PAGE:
When to reject an offer to buy your website

A good friend of mine contacted me recently to let me know that he has had someone come to him and offer to buy his website. I have been working with this friend for some time now and he has always wondered when would someone come asking about his site.

He had seen me get one offer after another on my websites and was waiting for the same thing to happen since he was following the principles about running a website that people will want to buy. Well it finally happened. He called me up to get my advice on whether I thought the deal was a good one and whether he should take the deal.

This brings me to the purpose of this post. When do you say no to an offer? I mean the allure of getting 5 or even 6 figures for a piece of intangible digital property is very hard to overcome. If you have read my story “Striking Internet Oil” then you know that I was faced with this same issue.

I had a site that I knew had a ton of potential. I had made good progress and within one week two different people contacted me to buy my website. I thought it was strange that they both contacted me at the same time. They both gave me good 5 figure offers for the site but due to my stubbornness or my knowledge of the industry I knew I could make a lot more money if I just improved the site a little. So I turned down both offers and went to work improving. I increased the traffic and revenue on the site and within a few months one of those companies came back and offered a good 6 figure offer. Now was the time to sell.

There was another instance where I was running a different website and the site was rocking. On some days the site was making $1000 all automated income. I got an offer to buy the website. I thought, “why would I give up this amazing income for one lump sum?” So I declined the offer. The guy kept harassing me and eventually I decided to sell the site. 3 days before the deal was going to go down all of the rankings dropped on the site. I still to this day don’t know why I lost the rankings. Needless to say the guy backed out of the deal. If I would have taken the offer when he first made it I wouldn’t have lost high 6 figures.

The point is when someone makes you an offer that you can live with, even if it isn’t the best offer in the world, you take it. You just never know if or when things will change. With so few barriers to entry in the internet world, money talks. Don’t be greedy. Take a good offer when it comes.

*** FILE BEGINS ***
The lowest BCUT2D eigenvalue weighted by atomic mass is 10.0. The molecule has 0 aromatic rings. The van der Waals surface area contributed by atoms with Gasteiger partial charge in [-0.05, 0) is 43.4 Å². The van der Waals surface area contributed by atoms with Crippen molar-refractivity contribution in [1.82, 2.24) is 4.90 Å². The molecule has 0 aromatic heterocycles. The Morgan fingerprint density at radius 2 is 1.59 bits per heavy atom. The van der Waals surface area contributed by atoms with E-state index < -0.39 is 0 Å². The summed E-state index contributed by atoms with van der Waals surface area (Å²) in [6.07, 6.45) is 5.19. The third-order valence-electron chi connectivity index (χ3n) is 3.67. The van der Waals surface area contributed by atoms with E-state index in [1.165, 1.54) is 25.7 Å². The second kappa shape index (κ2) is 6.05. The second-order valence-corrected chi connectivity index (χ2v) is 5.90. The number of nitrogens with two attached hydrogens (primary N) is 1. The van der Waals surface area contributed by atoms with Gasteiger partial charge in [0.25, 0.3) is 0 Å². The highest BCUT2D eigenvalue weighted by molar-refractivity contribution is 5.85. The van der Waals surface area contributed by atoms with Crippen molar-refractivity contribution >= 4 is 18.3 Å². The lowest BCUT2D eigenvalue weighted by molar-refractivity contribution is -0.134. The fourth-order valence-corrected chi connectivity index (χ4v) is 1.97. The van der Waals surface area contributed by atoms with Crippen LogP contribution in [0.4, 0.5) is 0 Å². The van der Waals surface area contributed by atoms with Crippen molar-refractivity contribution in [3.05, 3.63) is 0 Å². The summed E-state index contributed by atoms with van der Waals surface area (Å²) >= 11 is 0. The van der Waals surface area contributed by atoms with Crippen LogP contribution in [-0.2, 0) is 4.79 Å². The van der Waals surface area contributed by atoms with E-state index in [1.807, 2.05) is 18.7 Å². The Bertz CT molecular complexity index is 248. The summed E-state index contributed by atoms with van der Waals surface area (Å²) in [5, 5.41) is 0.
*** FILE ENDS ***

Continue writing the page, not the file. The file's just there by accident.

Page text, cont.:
What is a good offer? That is something you have to decide but consider this: If you run a website that you are only putting a couple of hours of your time into a week, isn’t a 10 month revenue multiple a good deal? I know this is a subjective thing where we are dealing with time and emotional investments that are hard to let go or put a price on but to quote Tom Hanks in “You’ve Got Mail” it’s not personal, it’s business. Cut those emotional attachments and move on with your life with a thicker wallet.


Let me give anyone who is thinking of selling a website a piece of advice. Don’t mention how much potential your website has in your listing. I have to say that it is pretty annoying when I am looking at websites listed for sale and the site owner feels like they need to tell people that the site has “HUGE POTENTIAL”.

First of all, if the potential is so high, why are you selling it? Secondly, do you think I am not smart enough to make my own decision on whether a site has huge potential? Stop patronizing smart business people by stating that your website that’s not worth keeping has huge potential.

If your website is actually a legitimate internet business that makes money, sell it on those merits. People will quickly see the potential and be interested. If you have to tell people that the potential is huge, that usually means the site isn’t worth much.

Also, happy Independence Day to everyone!

I just turned down a $32,160 offer for my website

Recently Clearvieweducation.com has made some good improvements in it’s search engine rankings (#4 for online college degrees). Within a 24 hour span I received two emails from different companies asking if I would consider selling the site. Of course I said I would if the price was right. Well after sharing the site info and revenue I got a legitimate offer for the site at $32,160. Here is a snapshot of the email:

Now you need to understand that Clearvieweducation.com falls under the “Prosperly” category for websites. If you have read the Prosperly Way you know exactly what I am talking about. It cost $6 a month to run, takes almost no time, sells no product (provides leads to online schools), has a 100% profit margin and has no customer service. In other words, it makes money on auto pilot. This particular site right now is only making about $1200 a month on average. Based on that a $32160 offer does seem pretty high, but because the site is a Prosperly website the value is much higher to potential investors.

That is why I turned it down. Because I know the potential of the site and it is much more than that figure. Yes, having an extra $30k in my pocket is tempting until you consider that $8000 goes to the government, I gladly give $3216 to my church as tithing and I would be left with $20,944. That is definitely selling myself short with a Prosperly site.